To track plant profitability over time, weekly biodiesel and soybean oil prices at Iowa plants from the Agricultural Marketing Service (AMS) were collected starting in 2007. Natural gas costs over 2007 through March 2014 are based on monthly industrial prices for Iowa available from the EIA. Due to a change in the behavior of the industrial price series, starting in April 2014, natural gas costs are based on monthly electric power consumer prices for Iowa, also from the EIA. Glycerin and methanol prices are obtained from OPIS.
Figure 2 presents the price of FAME biodiesel—the main revenue component—on a weekly basis from January 26, 2007 through May 5, 2023. The figure reveals that biodiesel prices skyrocketed during the first phase of the renewable diesel boom, reaching an all-time high (since 2007) of $7.90 per gallon in late April 2022. Prices have since tumbled precipitously, all the way back to $4 per gallon. Figure 3 presents the price of soybean oil—the main cost component—on a weekly basis for the same period. This figure shows that soybean oil prices skyrocketed right along with FAME biodiesel prices, reaching the stunningly high level of $0.94 per pound in late April 2022. Soybean oil prices have since dropped back under $0.60 per pound.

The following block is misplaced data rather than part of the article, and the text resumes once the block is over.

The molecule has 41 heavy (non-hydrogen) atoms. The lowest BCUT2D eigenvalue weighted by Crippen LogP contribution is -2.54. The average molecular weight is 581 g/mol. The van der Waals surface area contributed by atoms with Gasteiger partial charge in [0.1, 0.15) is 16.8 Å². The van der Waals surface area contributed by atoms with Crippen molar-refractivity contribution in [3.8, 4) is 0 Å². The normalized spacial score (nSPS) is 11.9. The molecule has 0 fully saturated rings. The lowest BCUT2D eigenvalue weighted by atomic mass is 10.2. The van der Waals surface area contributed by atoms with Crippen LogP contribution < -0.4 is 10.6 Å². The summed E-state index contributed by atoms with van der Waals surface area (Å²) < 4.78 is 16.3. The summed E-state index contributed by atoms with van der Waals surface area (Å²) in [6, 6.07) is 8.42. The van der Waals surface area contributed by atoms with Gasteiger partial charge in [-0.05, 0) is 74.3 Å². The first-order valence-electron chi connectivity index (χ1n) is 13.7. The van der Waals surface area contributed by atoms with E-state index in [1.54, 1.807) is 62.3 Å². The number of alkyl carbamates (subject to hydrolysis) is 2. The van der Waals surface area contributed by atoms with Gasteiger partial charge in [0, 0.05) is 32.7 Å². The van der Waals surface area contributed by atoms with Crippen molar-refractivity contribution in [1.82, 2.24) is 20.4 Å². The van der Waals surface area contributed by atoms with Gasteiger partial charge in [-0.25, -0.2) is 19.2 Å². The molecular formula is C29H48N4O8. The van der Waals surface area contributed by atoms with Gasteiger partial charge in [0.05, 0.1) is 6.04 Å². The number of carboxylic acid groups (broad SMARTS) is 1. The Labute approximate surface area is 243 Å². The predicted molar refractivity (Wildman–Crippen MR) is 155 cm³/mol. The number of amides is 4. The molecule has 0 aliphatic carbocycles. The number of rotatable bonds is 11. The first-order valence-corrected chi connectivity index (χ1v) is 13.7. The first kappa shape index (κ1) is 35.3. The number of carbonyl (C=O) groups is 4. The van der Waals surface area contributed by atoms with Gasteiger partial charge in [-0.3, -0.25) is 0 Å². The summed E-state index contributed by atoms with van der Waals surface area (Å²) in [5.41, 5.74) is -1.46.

The picture that emerges is rapidly rising revenue and costs for biodiesel producers since the renewable diesel boom began in 2021. To determine whether biodiesel or soybean oil price movements dominated, Figure 4 shows total revenue and cost for the representative biodiesel plant. The general pattern since 2007 has long been for total revenue and cost to be roughly even, except for a few periods where revenue spiked above cost, such as 2011 and 2013. As the renewable diesel boom began, FAME revenue and cost were once again roughly matched, indicating that biodiesel price increases kept up with surging soybean oil feedstock prices. However, this did not last long, and revenues were below costs for much of 2021. Note that since early 2023 revenue has been running substantially below cost.